Religious Naturalism takes science and reason and blends it with religious experience and the understanding of all life as being a connected system. According to Rue, “Religious naturalists are known for their reverence and awe of Nature, their love for Nature and natural forms, their sympathy for all living things, their guilt for enlarging the ecological footprints, their pride in reducing them, their sense of gratitude directed towards the matrix of life, their contempt for those who abstract themselves from natural values, and their solidarity with those who link their self-esteem to sustainable living.” (Rue, 2005) Does this sound like anyone you know?
In his book, The Promise of Religious Naturalism, Michael Hogue shares academic insights into Religious Naturalism having a transformative potential of bringing value and meaning to moral and ethical challenges of ecological concerns. Hogue writes, “In short, genuinely comprehensive environmental work needs to be deeply religious work.” (Add Citation M. Hogue.)
Anyone who has seen the sweeping, organic buildings of Unitarian architect, Frank Lloyd Wright, would understand this principle that inspired him. He said, “I believe in God, only I spell it Nature”. He often brought aspects of nature into his buildings with his use of natural light, plants, shapes and water. He had an intuitive relationship to the processes and cycles of the earth, creating spaces for people to live in harmony with nature, some like tree-houses.
This reminds me of another story, actually, a movie. Movies often teach theology.
In 2009, director James Cameron created a special effects marvel that has likely influenced an entire generation of people to appreciate nature in a new way. Avatar had overt political overtones, with a destructive military culture invading the pristine planet of Pandora to harvest its natural resources without considering the consequences for the environment or inhabitants.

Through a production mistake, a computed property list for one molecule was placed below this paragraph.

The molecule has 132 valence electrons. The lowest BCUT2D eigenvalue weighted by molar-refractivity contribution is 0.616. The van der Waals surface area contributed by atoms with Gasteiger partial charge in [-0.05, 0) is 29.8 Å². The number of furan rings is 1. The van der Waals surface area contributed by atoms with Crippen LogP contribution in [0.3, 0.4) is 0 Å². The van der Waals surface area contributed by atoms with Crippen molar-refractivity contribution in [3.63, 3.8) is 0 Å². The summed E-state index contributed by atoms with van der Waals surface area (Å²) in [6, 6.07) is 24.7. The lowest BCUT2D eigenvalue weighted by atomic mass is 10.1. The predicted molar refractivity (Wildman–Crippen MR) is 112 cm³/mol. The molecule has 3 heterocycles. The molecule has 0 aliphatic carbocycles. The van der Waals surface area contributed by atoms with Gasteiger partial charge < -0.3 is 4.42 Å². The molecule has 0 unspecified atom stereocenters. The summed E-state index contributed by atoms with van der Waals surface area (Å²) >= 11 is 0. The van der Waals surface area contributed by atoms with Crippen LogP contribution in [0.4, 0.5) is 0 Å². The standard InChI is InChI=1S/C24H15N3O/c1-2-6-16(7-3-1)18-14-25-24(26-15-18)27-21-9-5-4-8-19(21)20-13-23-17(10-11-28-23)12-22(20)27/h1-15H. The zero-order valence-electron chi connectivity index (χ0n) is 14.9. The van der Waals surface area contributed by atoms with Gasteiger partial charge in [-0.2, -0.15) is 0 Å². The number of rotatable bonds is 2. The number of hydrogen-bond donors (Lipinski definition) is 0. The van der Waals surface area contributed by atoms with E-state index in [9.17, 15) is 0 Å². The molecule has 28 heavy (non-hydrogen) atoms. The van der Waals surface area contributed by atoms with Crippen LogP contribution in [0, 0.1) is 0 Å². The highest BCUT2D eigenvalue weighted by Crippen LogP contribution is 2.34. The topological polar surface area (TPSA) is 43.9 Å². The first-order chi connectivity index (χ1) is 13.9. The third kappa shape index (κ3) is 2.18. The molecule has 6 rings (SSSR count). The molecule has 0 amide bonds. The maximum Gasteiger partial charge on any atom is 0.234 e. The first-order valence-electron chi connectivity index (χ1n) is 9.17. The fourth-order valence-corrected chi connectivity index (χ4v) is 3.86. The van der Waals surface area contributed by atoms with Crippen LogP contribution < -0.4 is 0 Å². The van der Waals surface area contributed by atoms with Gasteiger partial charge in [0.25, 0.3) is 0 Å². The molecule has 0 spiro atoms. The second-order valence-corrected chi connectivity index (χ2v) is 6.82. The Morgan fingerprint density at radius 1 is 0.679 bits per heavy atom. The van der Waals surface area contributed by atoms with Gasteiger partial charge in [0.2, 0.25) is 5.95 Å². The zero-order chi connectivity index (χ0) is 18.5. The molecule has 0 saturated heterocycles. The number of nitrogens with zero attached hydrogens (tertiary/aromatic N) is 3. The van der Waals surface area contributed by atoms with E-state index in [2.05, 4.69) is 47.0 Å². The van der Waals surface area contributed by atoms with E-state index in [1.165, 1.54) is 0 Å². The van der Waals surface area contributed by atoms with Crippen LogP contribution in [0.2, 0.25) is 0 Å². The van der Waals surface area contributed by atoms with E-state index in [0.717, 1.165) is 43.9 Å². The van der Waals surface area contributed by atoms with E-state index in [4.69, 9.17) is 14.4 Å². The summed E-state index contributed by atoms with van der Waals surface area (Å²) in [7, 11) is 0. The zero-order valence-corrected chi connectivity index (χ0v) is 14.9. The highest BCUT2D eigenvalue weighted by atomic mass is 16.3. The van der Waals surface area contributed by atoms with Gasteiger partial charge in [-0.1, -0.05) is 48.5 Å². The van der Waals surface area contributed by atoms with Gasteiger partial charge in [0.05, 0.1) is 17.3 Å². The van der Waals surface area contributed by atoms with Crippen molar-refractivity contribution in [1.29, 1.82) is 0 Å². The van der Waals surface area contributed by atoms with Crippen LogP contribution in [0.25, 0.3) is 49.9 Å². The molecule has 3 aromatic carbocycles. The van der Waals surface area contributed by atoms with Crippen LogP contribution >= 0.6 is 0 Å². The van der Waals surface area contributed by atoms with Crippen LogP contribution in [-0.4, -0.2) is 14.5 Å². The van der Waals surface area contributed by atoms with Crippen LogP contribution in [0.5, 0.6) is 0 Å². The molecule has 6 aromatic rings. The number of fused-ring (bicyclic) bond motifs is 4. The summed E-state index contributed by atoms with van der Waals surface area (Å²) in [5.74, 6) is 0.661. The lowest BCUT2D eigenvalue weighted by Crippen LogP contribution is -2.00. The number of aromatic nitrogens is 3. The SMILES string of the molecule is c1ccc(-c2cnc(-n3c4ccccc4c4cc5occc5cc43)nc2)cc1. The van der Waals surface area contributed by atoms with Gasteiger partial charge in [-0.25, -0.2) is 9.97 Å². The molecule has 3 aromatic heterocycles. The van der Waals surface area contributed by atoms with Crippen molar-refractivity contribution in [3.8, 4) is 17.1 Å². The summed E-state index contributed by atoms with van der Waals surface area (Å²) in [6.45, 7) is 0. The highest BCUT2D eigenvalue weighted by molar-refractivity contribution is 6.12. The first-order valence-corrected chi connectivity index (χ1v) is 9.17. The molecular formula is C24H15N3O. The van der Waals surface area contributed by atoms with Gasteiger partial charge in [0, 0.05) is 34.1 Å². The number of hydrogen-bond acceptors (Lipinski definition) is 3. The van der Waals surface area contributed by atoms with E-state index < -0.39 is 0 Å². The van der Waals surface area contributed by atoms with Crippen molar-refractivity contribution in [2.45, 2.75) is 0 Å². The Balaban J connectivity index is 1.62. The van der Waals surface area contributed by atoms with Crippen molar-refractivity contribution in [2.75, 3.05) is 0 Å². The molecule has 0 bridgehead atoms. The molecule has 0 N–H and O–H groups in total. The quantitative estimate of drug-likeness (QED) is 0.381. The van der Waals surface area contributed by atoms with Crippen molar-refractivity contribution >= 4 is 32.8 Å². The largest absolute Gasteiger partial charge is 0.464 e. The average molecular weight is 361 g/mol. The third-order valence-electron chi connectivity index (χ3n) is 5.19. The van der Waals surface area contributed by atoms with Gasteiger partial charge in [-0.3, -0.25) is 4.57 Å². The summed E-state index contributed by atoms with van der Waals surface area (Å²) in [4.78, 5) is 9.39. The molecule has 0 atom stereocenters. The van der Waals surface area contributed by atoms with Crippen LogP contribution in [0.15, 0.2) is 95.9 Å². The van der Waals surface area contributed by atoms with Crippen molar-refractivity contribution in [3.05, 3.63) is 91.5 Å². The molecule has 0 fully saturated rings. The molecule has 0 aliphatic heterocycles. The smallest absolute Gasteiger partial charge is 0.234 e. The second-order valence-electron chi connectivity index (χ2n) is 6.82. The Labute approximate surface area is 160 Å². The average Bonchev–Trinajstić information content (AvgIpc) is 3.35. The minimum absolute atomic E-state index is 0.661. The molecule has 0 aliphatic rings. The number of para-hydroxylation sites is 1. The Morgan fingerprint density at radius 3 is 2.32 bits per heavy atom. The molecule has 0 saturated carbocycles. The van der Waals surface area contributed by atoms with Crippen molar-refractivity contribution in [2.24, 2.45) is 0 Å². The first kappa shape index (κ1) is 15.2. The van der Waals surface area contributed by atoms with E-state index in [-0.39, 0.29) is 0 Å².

Diplomatic attempts to peacefully relocate the indigenous Na’vi people from a valuable mineral site ended in a massacre of the peaceful tribe and destruction of their ancestral home in an ancient tree. The Na’vi worship Eywa, a goddess similar to what the Greeks called Gaia, or Mother Earth. Eywa appears to be an impersonal, godlike force that is responsible for maintaining the delicate balance of all life. Everything on Pandora is linked to Eywa mystically and biologically with pathways of energy and communication. The biological emphasis amplifies the critical nature of preserving the planet’s physical ecological system.
Demonstrating the connectedness of all life forms, the spirits of animals that are killed for food or in self-defense are addressed by the Na’vi either in thanksgiving or apologetically. The movie’s title and image of the Na’vi are derived from the Hindu god Krishna, a blue-skinned incarnated avatar of the god Vishnu. Hinduism teaches that throughout history avatars have manifested in human and/or animal forms to restore the balance of good and evil. (https://www.thebereancall.org/content/avatar-gospel)
Avatar is an adventure in ecological theology. The natives of Pandora revere the beauty of creation as a system, and they see themselves as part of that whole.
The Buddhist teacher Thich Nhat Hanh (Tick Not Han) speaks of the importance of mindfulness in taking care of our Mother Earth, and how the highest form of prayer is real communion with the Earth. [“Thay: Beyond Environment”. Ecobuddhism. Retrieved 2015-08-28]